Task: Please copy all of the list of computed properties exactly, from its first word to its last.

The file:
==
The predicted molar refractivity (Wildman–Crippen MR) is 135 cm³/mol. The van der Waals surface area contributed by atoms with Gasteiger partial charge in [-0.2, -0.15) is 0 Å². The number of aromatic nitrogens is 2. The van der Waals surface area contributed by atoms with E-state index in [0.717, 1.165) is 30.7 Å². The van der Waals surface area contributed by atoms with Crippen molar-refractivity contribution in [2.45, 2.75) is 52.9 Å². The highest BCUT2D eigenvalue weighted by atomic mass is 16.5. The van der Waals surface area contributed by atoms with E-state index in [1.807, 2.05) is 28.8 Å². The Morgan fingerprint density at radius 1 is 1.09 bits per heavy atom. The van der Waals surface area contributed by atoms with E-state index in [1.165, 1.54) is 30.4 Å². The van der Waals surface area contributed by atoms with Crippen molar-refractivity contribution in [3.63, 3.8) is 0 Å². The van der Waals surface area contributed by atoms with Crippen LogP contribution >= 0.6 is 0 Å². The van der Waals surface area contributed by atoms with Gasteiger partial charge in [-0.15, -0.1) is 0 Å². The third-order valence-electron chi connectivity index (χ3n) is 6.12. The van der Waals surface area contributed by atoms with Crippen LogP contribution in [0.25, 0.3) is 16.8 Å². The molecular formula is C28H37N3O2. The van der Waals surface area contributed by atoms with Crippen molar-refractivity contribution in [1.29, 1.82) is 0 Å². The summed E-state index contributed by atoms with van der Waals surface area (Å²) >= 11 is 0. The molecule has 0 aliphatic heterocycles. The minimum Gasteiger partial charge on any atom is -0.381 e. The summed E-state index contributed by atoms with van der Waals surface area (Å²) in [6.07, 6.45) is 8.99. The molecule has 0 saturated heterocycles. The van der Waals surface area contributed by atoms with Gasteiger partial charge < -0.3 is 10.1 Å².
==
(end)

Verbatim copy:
The predicted molar refractivity (Wildman–Crippen MR) is 135 cm³/mol. The van der Waals surface area contributed by atoms with Gasteiger partial charge in [-0.2, -0.15) is 0 Å². The number of aromatic nitrogens is 2. The van der Waals surface area contributed by atoms with E-state index in [0.717, 1.165) is 30.7 Å². The van der Waals surface area contributed by atoms with Crippen molar-refractivity contribution in [2.45, 2.75) is 52.9 Å². The highest BCUT2D eigenvalue weighted by atomic mass is 16.5. The van der Waals surface area contributed by atoms with E-state index in [1.807, 2.05) is 28.8 Å². The Morgan fingerprint density at radius 1 is 1.09 bits per heavy atom. The van der Waals surface area contributed by atoms with E-state index in [1.165, 1.54) is 30.4 Å². The van der Waals surface area contributed by atoms with Crippen molar-refractivity contribution in [3.63, 3.8) is 0 Å². The van der Waals surface area contributed by atoms with Crippen LogP contribution >= 0.6 is 0 Å². The van der Waals surface area contributed by atoms with Gasteiger partial charge in [-0.15, -0.1) is 0 Å². The third-order valence-electron chi connectivity index (χ3n) is 6.12. The van der Waals surface area contributed by atoms with Crippen LogP contribution in [0.25, 0.3) is 16.8 Å². The molecular formula is C28H37N3O2. The van der Waals surface area contributed by atoms with Crippen molar-refractivity contribution in [1.29, 1.82) is 0 Å². The summed E-state index contributed by atoms with van der Waals surface area (Å²) >= 11 is 0. The molecule has 0 aliphatic heterocycles. The minimum Gasteiger partial charge on any atom is -0.381 e. The summed E-state index contributed by atoms with van der Waals surface area (Å²) in [6.07, 6.45) is 8.99. The molecule has 0 saturated heterocycles. The van der Waals surface area contributed by atoms with Gasteiger partial charge < -0.3 is 10.1 Å².